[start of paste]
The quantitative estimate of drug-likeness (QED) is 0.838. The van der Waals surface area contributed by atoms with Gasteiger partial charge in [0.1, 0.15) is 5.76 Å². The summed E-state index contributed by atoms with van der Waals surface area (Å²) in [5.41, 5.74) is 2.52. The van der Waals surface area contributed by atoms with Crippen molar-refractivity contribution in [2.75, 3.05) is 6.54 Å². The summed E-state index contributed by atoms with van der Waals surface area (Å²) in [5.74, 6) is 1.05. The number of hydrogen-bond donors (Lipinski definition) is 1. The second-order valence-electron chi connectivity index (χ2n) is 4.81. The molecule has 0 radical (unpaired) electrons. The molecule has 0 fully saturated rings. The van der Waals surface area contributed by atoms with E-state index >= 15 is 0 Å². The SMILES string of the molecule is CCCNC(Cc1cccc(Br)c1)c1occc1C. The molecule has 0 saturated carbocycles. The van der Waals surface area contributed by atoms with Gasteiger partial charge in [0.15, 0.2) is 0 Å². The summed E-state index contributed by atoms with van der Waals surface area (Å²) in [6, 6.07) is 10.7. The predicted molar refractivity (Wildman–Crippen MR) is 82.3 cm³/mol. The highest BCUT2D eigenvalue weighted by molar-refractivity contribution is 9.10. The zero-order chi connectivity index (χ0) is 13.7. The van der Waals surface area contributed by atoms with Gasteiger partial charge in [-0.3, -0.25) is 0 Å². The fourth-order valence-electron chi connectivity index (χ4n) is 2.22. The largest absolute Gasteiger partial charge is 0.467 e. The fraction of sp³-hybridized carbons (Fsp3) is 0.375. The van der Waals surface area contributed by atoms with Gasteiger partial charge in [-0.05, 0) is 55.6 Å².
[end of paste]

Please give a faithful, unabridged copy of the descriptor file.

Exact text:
The quantitative estimate of drug-likeness (QED) is 0.838. The van der Waals surface area contributed by atoms with Gasteiger partial charge in [0.1, 0.15) is 5.76 Å². The summed E-state index contributed by atoms with van der Waals surface area (Å²) in [5.41, 5.74) is 2.52. The van der Waals surface area contributed by atoms with Crippen molar-refractivity contribution in [2.75, 3.05) is 6.54 Å². The summed E-state index contributed by atoms with van der Waals surface area (Å²) in [5.74, 6) is 1.05. The number of hydrogen-bond donors (Lipinski definition) is 1. The second-order valence-electron chi connectivity index (χ2n) is 4.81. The molecule has 0 radical (unpaired) electrons. The molecule has 0 fully saturated rings. The van der Waals surface area contributed by atoms with E-state index >= 15 is 0 Å². The SMILES string of the molecule is CCCNC(Cc1cccc(Br)c1)c1occc1C. The molecule has 0 saturated carbocycles. The van der Waals surface area contributed by atoms with Gasteiger partial charge in [0.15, 0.2) is 0 Å². The summed E-state index contributed by atoms with van der Waals surface area (Å²) in [6, 6.07) is 10.7. The predicted molar refractivity (Wildman–Crippen MR) is 82.3 cm³/mol. The highest BCUT2D eigenvalue weighted by molar-refractivity contribution is 9.10. The zero-order chi connectivity index (χ0) is 13.7. The van der Waals surface area contributed by atoms with Gasteiger partial charge in [-0.3, -0.25) is 0 Å². The fourth-order valence-electron chi connectivity index (χ4n) is 2.22. The largest absolute Gasteiger partial charge is 0.467 e. The fraction of sp³-hybridized carbons (Fsp3) is 0.375. The van der Waals surface area contributed by atoms with Gasteiger partial charge in [-0.05, 0) is 55.6 Å².